Vijay Shah

AM'11

Why did you decide to pursue a Master's degree at the University of Chicago Divinity School?

While studying philosophy and religion in India during post-graduate studies at a residential institution, I became extremely interested in further studying Indian Philosophy and languages at an elite institution, with the intention of completing a PhD and teaching at the university level. The University of Chicago is not only an elite institution, but it has a phenomenal South Asian studies program that works closely with the Divinity School. Not only did the Master's provide me with insight into what a PhD would be like, but I was able to study with renowned professors from both the Divinity School and SALC (South Asian Languages and Civilizations)  like Franklin Gamwell, Yigal Bronner, Philip Engblom, and Wendy Doniger, who was my advisor. I knew the University of Chicago would provide me not only with stimulating and challenging coursework, but great career options as well.

How did the program and the wider University help you to attain your goals?

The program was extremely rigorous and helped me grow tremendously as a student and as someone in the education field. It also provided me with connections to professors at the top of their respective fields. My career options grew tremendously because of my education and connections from the University of Chicago. After the Master's, I decided to go back into high school teaching instead of pursuing a PhD. The Master's helped me attain a boost in salary as well as a variety of other professional opportunities that I had always dreamed of, including teaching at the university level.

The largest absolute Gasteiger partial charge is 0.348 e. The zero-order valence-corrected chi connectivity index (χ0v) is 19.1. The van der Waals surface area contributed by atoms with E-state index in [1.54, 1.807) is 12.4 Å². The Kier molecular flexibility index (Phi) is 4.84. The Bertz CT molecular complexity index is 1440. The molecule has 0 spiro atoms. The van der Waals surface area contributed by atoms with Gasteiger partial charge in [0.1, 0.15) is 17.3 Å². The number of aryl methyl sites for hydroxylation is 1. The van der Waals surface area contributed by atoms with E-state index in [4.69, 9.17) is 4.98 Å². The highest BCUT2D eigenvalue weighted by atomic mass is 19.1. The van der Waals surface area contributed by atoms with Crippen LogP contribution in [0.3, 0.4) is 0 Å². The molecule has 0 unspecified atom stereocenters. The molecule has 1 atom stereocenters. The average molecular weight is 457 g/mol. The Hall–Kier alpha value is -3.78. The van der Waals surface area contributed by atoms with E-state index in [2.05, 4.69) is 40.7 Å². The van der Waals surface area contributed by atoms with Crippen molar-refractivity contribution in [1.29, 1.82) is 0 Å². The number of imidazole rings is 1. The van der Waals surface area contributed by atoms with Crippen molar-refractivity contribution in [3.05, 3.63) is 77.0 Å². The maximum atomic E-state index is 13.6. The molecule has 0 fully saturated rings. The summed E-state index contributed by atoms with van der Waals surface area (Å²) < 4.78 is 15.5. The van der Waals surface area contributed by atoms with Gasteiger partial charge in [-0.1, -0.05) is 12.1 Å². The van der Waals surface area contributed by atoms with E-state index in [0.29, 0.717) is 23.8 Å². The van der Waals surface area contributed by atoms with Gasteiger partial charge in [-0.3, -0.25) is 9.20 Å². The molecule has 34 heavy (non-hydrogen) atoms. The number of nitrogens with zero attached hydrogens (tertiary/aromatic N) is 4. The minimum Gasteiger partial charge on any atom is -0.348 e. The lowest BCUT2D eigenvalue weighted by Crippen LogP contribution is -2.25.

What were the highlights of your experience as a student?  Do you have a favorite memory from Swift Hall?

Some of my favorite memories are just sitting and discussing things in class, for example, sitting in Professor Gamwell’s class discussing Aristotle’s Nicomachean Ethics, the good life, and the beatitudes, or reading Sanskrit and discussing Krishna or Vedic times in Professor Doniger’s class. One of the highlights about the program is the flexibility it provided by allowing me to take courses in other divisions. I enjoyed working with SALC as previously stated, but I also was able to take a class on education in the Human Development department, which was very interesting. I also enjoyed playing flag football for the Div School.

What are you up to these days, and how does your time at the Div School factor in to your current work?

In the professional realm, I’m currently an assistant principal for an options (alternative) school that helps at-risk high school students earn their diplomas and either attend college, trade school, or enter the workforce. I’m also a professor at Loyola University in the Department of Modern Languages and Literature. I usually spend my summers leading student expeditions for National Geographic. Indubitably, University of Chicago played a vital role in the acquisition of these professional opportunities, and I’m truly grateful.